Someone may question why his life seems so much more challenging than that of his neighbor. It may seem unfair to him that the neighbor has a larger, more luxurious home. In order to explain this discrepancy, he could consider that Hashem has blessed him with a more sturdy character, while his friend may be more sensitive to heat or less tolerant of noise and clutter. A roomy, air- conditioned, six-bedroom house may be a necessity for his friend, but not for him. And if the neighbor were to live in his lifestyle, he might be in danger of a mental breakdown.

Hashem knows each person's makeup and mission, and His sense of fairness far surpasses ours. I receive what I need, and she receives what she needs. That is fair, isn't it?


Many of our feelings of jealousy stem from a feeling of entitlement, a sense that we deserve more. This reflects our lack of contentment. We may actually feel content, but our complacency suddenly vanishes when we see our friend having more than we. We suddenly have a void and have thereby created our own discontent.

HaRav Moshe Shapiro once explained that the sinful act of eating from the Eitz Hadaas was rooted in possession. The yetzer hora cloaked himself in the desire that everything in this world should become part of the person. Odom was forbidden to eat from only one tree. He had a whole, luscious garden to choose from, but he felt compelled to eat from that forbidden tree. It had to become his!

The root of kinah is the feeling that "I must have it." But there is a tremendous error in this way of thinking, namely the belief that "I deserve it." We tend to feel that we are entitled to "100%," and that if we have less, we were shortchanged. But actually, we are entitled to "0"!

True, Hashem gives us life. He provides us with food, clothing and shelter. But anything beyond that point is sheer bonus. If we compare what we have to point zero, i.e. life's bare necessities, we will realize how much we truly have.

Let us consider some of the bonuses Hashem grants us. Look at the shiny tiled or stone floors. Are those a necessity? Wouldn't a dirt floor do the trick? In fact, for thousands of years, most people got by with dirt floors! What a brochoh to have such smooth, clean flooring.

And what about cushioned chairs and orthopedic mattresses? Are they really necessities? What can we say about the myriad of foods available at the grocery now? Most people lived without all these luxuries throughout the ages. Yet to us they seem to be absolute necessities!

The Tur discusses the situation in which one must choose between eating a weekday-like meal on Shabbos or begging from the community. He writes that this was part of the life that he personally lived. These were questions he grappled with daily.

Let us ask ourselves, "Who deserves more: me or the Tur?" This question should help us realize how much more we receive than what we deserve. Why then am I so disturbed when my friend has one more Shabbos outfit than I?

What we are really saying is that we do not start from zero. We take all of Hashem's continuous favors and kindness for granted and expect much more.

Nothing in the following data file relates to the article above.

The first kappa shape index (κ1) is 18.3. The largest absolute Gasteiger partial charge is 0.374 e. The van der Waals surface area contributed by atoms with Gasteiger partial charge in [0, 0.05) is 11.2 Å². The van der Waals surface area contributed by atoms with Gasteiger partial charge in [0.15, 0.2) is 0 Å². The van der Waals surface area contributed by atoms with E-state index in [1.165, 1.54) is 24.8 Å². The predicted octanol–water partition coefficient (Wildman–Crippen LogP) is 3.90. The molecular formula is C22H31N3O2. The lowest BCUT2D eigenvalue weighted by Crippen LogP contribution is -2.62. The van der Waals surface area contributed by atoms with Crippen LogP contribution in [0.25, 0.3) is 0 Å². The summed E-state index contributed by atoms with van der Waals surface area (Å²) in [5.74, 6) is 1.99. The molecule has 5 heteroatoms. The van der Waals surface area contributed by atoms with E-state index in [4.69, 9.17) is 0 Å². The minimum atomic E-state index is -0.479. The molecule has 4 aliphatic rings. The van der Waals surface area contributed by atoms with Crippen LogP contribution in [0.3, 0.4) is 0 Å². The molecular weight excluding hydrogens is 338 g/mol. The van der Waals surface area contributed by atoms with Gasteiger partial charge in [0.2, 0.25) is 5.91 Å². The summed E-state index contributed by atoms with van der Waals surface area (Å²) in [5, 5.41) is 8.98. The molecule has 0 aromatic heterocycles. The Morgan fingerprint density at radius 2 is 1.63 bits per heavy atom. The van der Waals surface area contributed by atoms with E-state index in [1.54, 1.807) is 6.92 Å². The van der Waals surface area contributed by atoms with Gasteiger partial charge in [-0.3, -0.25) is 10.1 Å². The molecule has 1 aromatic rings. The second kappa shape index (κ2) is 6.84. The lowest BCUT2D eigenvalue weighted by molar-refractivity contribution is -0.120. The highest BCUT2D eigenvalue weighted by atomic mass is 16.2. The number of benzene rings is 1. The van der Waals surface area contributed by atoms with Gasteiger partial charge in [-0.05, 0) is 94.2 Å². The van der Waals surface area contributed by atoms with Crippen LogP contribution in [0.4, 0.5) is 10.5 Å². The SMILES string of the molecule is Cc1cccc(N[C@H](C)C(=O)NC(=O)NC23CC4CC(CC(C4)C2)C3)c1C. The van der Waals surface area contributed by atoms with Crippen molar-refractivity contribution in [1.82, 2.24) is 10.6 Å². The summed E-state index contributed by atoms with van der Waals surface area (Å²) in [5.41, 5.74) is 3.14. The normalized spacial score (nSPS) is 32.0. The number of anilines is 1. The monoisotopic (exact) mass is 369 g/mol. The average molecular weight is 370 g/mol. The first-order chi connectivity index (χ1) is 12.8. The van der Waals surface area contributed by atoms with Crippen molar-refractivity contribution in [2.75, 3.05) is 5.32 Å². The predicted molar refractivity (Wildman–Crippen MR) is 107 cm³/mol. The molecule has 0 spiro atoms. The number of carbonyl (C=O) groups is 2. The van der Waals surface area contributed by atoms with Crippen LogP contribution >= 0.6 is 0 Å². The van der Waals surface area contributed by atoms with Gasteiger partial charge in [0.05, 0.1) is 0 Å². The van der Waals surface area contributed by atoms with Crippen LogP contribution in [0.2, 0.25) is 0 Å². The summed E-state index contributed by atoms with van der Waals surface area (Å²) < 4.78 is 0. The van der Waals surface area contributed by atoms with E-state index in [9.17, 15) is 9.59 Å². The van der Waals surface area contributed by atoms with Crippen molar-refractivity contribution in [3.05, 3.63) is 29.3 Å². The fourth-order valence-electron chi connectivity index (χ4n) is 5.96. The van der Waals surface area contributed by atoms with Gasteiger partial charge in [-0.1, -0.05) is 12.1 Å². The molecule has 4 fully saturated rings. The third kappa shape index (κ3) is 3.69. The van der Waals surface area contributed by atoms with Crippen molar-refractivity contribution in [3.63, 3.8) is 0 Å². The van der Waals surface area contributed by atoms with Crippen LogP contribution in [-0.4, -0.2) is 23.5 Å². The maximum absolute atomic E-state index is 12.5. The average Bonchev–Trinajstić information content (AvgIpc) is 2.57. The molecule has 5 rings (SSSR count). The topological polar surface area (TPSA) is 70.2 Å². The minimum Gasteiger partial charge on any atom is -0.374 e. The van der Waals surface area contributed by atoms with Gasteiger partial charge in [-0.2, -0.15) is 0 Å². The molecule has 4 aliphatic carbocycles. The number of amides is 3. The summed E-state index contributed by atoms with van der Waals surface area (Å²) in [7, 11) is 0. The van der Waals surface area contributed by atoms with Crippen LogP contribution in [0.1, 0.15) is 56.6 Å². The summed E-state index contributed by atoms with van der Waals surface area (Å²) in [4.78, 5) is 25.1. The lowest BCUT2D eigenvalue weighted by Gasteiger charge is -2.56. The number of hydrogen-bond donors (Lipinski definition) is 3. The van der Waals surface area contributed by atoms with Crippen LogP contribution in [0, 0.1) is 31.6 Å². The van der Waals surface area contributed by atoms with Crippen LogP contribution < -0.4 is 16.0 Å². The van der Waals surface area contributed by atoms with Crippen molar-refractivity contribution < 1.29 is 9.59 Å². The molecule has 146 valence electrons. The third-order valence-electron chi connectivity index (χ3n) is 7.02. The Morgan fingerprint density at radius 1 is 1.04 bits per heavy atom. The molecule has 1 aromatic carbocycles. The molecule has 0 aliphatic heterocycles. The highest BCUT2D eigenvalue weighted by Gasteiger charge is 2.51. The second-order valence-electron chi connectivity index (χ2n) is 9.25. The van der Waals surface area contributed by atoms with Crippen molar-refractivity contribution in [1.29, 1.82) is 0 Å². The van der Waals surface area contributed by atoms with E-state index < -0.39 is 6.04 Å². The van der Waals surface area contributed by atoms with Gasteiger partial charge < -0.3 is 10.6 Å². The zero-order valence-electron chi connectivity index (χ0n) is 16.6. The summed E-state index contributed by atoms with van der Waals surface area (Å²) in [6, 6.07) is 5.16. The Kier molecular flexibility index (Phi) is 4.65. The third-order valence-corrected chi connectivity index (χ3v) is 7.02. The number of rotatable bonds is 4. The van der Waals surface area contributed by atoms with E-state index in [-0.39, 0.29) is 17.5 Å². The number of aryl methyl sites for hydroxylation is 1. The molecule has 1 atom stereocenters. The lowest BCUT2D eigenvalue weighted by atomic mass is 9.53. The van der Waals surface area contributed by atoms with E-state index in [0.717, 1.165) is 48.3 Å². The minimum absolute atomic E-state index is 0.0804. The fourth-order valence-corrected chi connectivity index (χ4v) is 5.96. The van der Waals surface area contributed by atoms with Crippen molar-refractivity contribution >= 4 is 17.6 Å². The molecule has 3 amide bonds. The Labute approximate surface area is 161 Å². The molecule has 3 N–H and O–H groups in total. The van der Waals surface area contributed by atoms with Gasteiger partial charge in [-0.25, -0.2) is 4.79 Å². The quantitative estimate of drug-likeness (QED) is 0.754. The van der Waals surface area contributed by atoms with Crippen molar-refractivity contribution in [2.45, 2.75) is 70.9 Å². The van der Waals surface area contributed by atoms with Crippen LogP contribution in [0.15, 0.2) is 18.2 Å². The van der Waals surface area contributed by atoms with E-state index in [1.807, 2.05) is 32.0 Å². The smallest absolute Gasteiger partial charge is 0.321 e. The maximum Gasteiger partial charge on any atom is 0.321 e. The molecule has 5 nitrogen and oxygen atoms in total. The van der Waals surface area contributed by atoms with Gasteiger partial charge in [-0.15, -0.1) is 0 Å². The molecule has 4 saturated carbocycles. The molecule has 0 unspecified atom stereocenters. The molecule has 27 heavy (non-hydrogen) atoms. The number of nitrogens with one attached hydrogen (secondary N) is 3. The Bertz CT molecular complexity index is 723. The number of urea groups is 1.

When HaRav Leizer Levine zt'l was approaching his nineties, he became bedridden. He shared with his son that when he was in his eighties, he thought to himself, "Boruch Hashem I can go to shul on my own, and I do not need a cane."

When he began needing a cane, he thought, "Boruch Hashem I only need it for walking long distances, but not for short walks."

When the cane became necessary for even small distances, he thought, "Boruch Hashem I can walk, and I'm not in a wheelchair."

When he became bound to a wheelchair, he thought, "Boruch Hashem I can move around."

When he became bedridden, he told his son, "Yes, I am stuck in bed, but Boruch Hashem I can sit up."

Do we think this way -- or do we consider walking as a given?

Here we have a key to free us from our chains of jealousy. Consider all the favors Hashem does for us on a continuous basis: shoes, clothes, health, sight, light and much more. If we were to jot down all the "extras," a whole notebook would be insufficient.

The morning brochos grant us a daily opportunity to appreciate the gifts Hashem constantly bestows on us: pokei'ach ivrim, matir assurim, zokeif kefufim, hameichin mitz'adei gover, etc. The Chofetz Chaim spent close to half an hour each night thanking Hashem for His favors.

Sincere reflection of Hashem's millions of kindnesses will instill us with Rav Leizer Levine's appreciation for life. I start with zero. I am alive and functioning, which in itself is enough to be grateful. All the more so, given all the luxuries I currently enjoy.

In conclusion, developing feelings of indebtedness will in itself greatly diminish jealousy. Continuous involvement in appreciating one's own gifts will leave little time or need to compare our possessions with others. And contemplating that Hashem gives everyone exactly what we need for our unique mission will ultimately free us from the grip of jealousy, the "green-eyed monster."